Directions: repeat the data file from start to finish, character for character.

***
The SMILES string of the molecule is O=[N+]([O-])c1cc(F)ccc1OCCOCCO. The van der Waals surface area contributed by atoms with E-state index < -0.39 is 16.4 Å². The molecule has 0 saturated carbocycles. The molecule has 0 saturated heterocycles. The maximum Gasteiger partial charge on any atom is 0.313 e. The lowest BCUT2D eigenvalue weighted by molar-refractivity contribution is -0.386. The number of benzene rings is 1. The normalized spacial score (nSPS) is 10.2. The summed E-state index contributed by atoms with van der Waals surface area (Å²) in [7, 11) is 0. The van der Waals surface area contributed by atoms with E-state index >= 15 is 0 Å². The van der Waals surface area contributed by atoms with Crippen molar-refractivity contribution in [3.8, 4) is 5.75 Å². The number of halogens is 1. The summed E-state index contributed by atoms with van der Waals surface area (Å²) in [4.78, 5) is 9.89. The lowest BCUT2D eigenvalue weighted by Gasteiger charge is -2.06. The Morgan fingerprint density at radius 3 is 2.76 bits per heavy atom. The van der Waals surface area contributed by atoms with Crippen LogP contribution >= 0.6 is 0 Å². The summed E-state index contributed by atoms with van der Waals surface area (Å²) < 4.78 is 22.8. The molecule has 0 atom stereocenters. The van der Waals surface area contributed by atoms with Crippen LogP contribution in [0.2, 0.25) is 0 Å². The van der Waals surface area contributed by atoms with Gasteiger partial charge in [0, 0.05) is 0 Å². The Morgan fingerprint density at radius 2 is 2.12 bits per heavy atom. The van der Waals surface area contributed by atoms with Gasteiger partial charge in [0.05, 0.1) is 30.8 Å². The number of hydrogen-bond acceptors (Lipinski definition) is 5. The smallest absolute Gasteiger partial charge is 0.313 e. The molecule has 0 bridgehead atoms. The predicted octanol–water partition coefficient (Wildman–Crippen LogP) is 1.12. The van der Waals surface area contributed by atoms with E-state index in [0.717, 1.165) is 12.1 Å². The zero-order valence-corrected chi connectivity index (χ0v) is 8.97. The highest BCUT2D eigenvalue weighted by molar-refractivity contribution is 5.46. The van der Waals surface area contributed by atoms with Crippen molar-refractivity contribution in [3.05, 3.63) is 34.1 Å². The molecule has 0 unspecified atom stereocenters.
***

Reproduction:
The SMILES string of the molecule is O=[N+]([O-])c1cc(F)ccc1OCCOCCO. The van der Waals surface area contributed by atoms with E-state index < -0.39 is 16.4 Å². The molecule has 0 saturated carbocycles. The molecule has 0 saturated heterocycles. The maximum Gasteiger partial charge on any atom is 0.313 e. The lowest BCUT2D eigenvalue weighted by molar-refractivity contribution is -0.386. The number of benzene rings is 1. The normalized spacial score (nSPS) is 10.2. The summed E-state index contributed by atoms with van der Waals surface area (Å²) in [7, 11) is 0. The van der Waals surface area contributed by atoms with E-state index >= 15 is 0 Å². The van der Waals surface area contributed by atoms with Crippen molar-refractivity contribution in [3.8, 4) is 5.75 Å². The number of halogens is 1. The summed E-state index contributed by atoms with van der Waals surface area (Å²) in [4.78, 5) is 9.89. The lowest BCUT2D eigenvalue weighted by Gasteiger charge is -2.06. The Morgan fingerprint density at radius 3 is 2.76 bits per heavy atom. The van der Waals surface area contributed by atoms with Crippen LogP contribution >= 0.6 is 0 Å². The summed E-state index contributed by atoms with van der Waals surface area (Å²) < 4.78 is 22.8. The molecule has 0 atom stereocenters. The van der Waals surface area contributed by atoms with Crippen LogP contribution in [0.2, 0.25) is 0 Å². The van der Waals surface area contributed by atoms with Gasteiger partial charge in [0, 0.05) is 0 Å². The Morgan fingerprint density at radius 2 is 2.12 bits per heavy atom. The van der Waals surface area contributed by atoms with Gasteiger partial charge in [0.05, 0.1) is 30.8 Å². The number of hydrogen-bond acceptors (Lipinski definition) is 5. The smallest absolute Gasteiger partial charge is 0.313 e. The molecule has 0 bridgehead atoms. The predicted octanol–water partition coefficient (Wildman–Crippen LogP) is 1.12. The van der Waals surface area contributed by atoms with E-state index in [0.717, 1.165) is 12.1 Å². The zero-order valence-corrected chi connectivity index (χ0v) is 8.97. The highest BCUT2D eigenvalue weighted by molar-refractivity contribution is 5.46. The van der Waals surface area contributed by atoms with Crippen molar-refractivity contribution in [3.05, 3.63) is 34.1 Å². The molecule has 0 unspecified atom stereocenters.